Toutes les Expositions
Sans titre, ca 1970 © William Eggleston, courtesy Eggleston artistic trust, collection de l'artiste
From Los Alamos Folio 1, Memphis, 1965 [supermarket boy with carts]- © William Eggleston / Courtesy Wilson Centre for Photography
From Los Alamos Folio 5, Memphis, ca 1971-1974 [jukebox on dusty green wall] © William Eggleston / Courtesy Wilson Centre for Photography
Sans titre, 1965-1970 © William Eggleston, Courtesy Eggleston artistic trust, collection de l'artiste
Untitled, 1960-1965 © William Eggleston / Eggleston artistic Trust, collection de l’artiste
Untitled, 1960-1965 © William Eggleston / Eggleston artistic Trust, collection de l’artiste

William Eggleston

From Black & White to Color

du September 9 au December 21, 2014

I had to face the fact that what I had to do was go out into foreign landscapes.What was new back then, was shopping centers, and I took pictures of them.

– William Eggleston

At the end of the 1950s William Eggleston began to photograph around his home in Memphis using black-and-white 35mm film. Fascinated by the photography of Henri CartierBresson, Eggleston declared at the time: “I couldn’t imagine doing anything more than making a perfect fake Cartier-Bresson”.

Eventually Eggleston developed his own style which later shaped his seminal work in color-an original vision of the American everyday with its icons of banality: supermarkets, diners, service stations, automobiles and ghostly figures lost in space.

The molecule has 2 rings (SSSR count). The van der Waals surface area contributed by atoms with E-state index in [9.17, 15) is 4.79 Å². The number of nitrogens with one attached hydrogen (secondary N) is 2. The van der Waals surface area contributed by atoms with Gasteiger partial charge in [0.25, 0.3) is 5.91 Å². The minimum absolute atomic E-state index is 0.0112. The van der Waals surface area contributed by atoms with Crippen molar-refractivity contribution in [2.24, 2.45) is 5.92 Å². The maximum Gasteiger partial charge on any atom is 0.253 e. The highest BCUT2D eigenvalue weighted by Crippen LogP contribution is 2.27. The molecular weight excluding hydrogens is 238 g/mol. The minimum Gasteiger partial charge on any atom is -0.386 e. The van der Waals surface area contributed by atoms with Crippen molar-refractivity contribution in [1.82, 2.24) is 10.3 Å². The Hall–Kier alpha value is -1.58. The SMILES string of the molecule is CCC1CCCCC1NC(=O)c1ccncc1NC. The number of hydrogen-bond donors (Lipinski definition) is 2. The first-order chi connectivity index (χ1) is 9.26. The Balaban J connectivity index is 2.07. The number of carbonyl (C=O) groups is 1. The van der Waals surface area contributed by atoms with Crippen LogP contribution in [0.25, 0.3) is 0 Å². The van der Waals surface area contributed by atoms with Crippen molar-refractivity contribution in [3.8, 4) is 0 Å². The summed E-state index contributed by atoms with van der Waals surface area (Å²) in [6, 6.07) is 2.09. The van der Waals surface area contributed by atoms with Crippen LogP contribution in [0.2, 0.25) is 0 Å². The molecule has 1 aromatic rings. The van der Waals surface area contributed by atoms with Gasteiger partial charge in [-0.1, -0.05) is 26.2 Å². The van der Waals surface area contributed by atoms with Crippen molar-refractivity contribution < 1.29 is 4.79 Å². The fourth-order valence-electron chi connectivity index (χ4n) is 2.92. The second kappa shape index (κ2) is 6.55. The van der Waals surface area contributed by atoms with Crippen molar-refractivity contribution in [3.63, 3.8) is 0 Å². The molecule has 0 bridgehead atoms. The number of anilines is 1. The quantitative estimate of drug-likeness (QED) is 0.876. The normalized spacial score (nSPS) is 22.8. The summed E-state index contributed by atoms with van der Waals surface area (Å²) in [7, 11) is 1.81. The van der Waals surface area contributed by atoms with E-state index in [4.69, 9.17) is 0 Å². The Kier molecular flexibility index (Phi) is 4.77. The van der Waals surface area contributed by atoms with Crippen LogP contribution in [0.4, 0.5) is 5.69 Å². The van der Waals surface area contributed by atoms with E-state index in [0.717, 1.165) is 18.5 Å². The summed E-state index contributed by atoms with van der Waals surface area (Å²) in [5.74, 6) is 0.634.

William Eggleston: From Black and White to Color includes some exceptional as yet unpublished photographs burrowed from the artist collection and various lenders, and displays the evolution, ruptures and above all the radicalness of Eggleston’s work when he began photographing in color at the end of the 1960’s. Here we discover similar obsessions and recurrent themes as present in his early black-and-white works, including ceilings, foods and scenes of waiting, as well as Eggleston’s unconventional croppings -all definitive traits of the photographer who famously proclaimed, “I am at war with the obvious”.

Exhibition presented as a part of the Mois de la photo 2014

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